k thumb 11
 This close up of the cleaned  planet cage dogs shows that they are a little bit worn at the tips. Nothing serious enough to affect gear changing. The original K had a no-inbetween-gear (NIG) function but this lead to more sever wear of the dogs in question. The easiest solution was to introduce a position of no drive between gears 2 and 3, just like the later AW. The AW's planet cage dogs are formed by the end of the axles sticking out of the cage. k thumb 12
 Here is the cleaned shell in which the pawls are easily seen. They are the low gear pawls which will drive the hub shell in 1st and 2nd gear, and are particularly robust to handle the torque. To access them for more thorough cleaning you could unscrew the left hand end cap which has a left hand thread. Note that you would need to drill out the pins if you wanted to replace the pawls or their springs. From this point of view the AW's low gear pawls were much easier to service. k thumb 13
 The cleaned up driver. No wear evident on the driver itself but you can see that the sprocket teeth are hooked and this means it has been well used. As the sprocket is dished, it isn't really reversible and as it is a screw-on, it wouldn't be very easy to find a replacement. Possibly you could grind the sprocket from the screw thread and mig weld a new sprocket on.  k thumb 15
 The cleaned-up gear ring looks very like an AW annulus. Even the pawls are the same shape, being chamfered inside. The ramps on the clutch arms help it to press the tail ends of the pawls in when  low gear is selected. This stops the pawls engaging the shell, and so drive goes instead through the low gear pawls on the left of the hub.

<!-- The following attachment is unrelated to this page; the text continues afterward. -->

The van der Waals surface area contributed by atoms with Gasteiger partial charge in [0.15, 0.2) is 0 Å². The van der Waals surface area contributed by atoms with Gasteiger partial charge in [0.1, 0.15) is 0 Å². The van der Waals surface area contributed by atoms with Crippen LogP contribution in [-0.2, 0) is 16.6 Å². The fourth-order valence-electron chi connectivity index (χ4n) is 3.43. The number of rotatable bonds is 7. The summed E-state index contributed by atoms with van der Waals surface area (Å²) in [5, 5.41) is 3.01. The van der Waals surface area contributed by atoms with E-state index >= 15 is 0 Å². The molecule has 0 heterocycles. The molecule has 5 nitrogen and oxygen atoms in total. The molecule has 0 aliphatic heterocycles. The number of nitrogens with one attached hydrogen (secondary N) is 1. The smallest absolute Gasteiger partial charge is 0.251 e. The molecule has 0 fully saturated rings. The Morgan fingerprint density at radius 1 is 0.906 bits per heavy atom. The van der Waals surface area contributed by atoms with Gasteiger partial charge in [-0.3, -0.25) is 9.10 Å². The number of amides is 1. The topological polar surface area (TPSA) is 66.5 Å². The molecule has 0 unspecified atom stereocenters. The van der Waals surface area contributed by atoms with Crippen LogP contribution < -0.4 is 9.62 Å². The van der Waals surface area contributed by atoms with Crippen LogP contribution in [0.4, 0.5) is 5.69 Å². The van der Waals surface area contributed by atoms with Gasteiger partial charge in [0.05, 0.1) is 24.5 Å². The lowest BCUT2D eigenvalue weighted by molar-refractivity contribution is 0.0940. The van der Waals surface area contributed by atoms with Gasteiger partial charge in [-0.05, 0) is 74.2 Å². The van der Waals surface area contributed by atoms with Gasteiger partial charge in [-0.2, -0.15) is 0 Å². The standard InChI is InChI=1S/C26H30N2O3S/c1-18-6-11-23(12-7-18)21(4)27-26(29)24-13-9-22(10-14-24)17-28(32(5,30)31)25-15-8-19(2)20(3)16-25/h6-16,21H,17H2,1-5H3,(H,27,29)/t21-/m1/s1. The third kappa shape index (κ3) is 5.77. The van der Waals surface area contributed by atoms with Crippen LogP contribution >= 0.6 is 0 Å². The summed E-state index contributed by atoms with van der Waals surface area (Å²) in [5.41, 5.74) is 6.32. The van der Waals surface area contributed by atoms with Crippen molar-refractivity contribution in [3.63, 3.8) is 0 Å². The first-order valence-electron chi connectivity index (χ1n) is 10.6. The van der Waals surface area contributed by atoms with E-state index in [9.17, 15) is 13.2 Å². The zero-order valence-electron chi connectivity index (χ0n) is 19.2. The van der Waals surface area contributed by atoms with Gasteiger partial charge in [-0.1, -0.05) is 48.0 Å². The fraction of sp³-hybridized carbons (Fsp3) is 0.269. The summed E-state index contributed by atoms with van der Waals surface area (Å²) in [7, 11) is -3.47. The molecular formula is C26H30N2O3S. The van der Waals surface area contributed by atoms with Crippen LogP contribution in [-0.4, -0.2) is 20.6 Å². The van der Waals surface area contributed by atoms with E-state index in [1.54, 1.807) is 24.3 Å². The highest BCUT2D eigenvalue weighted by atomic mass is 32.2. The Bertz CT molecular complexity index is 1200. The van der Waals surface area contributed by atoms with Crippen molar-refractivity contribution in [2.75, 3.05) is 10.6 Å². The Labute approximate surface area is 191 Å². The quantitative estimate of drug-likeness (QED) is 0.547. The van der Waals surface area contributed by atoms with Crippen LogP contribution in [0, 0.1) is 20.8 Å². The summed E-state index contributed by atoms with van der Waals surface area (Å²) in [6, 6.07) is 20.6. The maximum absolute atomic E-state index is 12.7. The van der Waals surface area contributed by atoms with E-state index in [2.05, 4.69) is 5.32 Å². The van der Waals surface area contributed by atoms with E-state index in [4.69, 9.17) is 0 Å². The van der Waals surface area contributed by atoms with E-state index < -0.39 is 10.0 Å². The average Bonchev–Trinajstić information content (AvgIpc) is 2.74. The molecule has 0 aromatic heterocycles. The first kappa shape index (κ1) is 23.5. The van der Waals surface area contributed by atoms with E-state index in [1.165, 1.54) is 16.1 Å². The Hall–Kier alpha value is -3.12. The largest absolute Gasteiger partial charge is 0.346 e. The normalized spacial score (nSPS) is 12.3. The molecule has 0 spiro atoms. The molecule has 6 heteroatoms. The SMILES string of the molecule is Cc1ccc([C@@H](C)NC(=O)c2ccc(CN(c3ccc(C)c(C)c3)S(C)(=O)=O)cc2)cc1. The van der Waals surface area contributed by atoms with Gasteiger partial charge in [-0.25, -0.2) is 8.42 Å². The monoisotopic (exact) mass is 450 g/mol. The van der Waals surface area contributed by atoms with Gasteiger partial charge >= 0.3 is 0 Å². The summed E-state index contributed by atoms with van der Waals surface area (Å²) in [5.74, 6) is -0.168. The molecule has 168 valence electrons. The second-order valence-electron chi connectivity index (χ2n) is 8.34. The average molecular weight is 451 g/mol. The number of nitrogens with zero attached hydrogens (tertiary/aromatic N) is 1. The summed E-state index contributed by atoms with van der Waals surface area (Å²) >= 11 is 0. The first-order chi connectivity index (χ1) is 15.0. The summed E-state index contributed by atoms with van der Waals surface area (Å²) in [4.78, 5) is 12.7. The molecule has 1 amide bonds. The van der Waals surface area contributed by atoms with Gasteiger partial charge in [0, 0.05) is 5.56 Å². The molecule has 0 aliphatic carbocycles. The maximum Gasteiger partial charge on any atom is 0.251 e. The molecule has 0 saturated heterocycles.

k thumb 16

 Here is view of the cleaned gear ring or annulus. Note that at the same time the clutch would be tripping the pawls in 1st gear, it also engages the dogs on the gear ring to drive it. If you look closely, you can see wear on the dogs at the top, clear of the pawls. This is where they would have been driving the hub in second gear, the pawls not tripped. In the original K, those dogs would be longer and not bear such high pressure from the clutch.

k thumb 16
 This view is of the main spring inside the axle. Mike and I had much puzzlement working out how this spring was retained in the axle. The disassembly instructions refer to a grub screw in the end of the axle. We found it in the end, a screw with a hole in the centre, so more like a short tube. k thumb 19
 This is perhaps the most deteriorated part on the hub. The grease used must have been insufficiently repellent to water. The balls can be replaced, probably 1/4" diameter like later AW balls. The cone might be improved with fine emery paper. If the cone was spun with a battery drill, the paper would polish up the surface ok. k thumb 20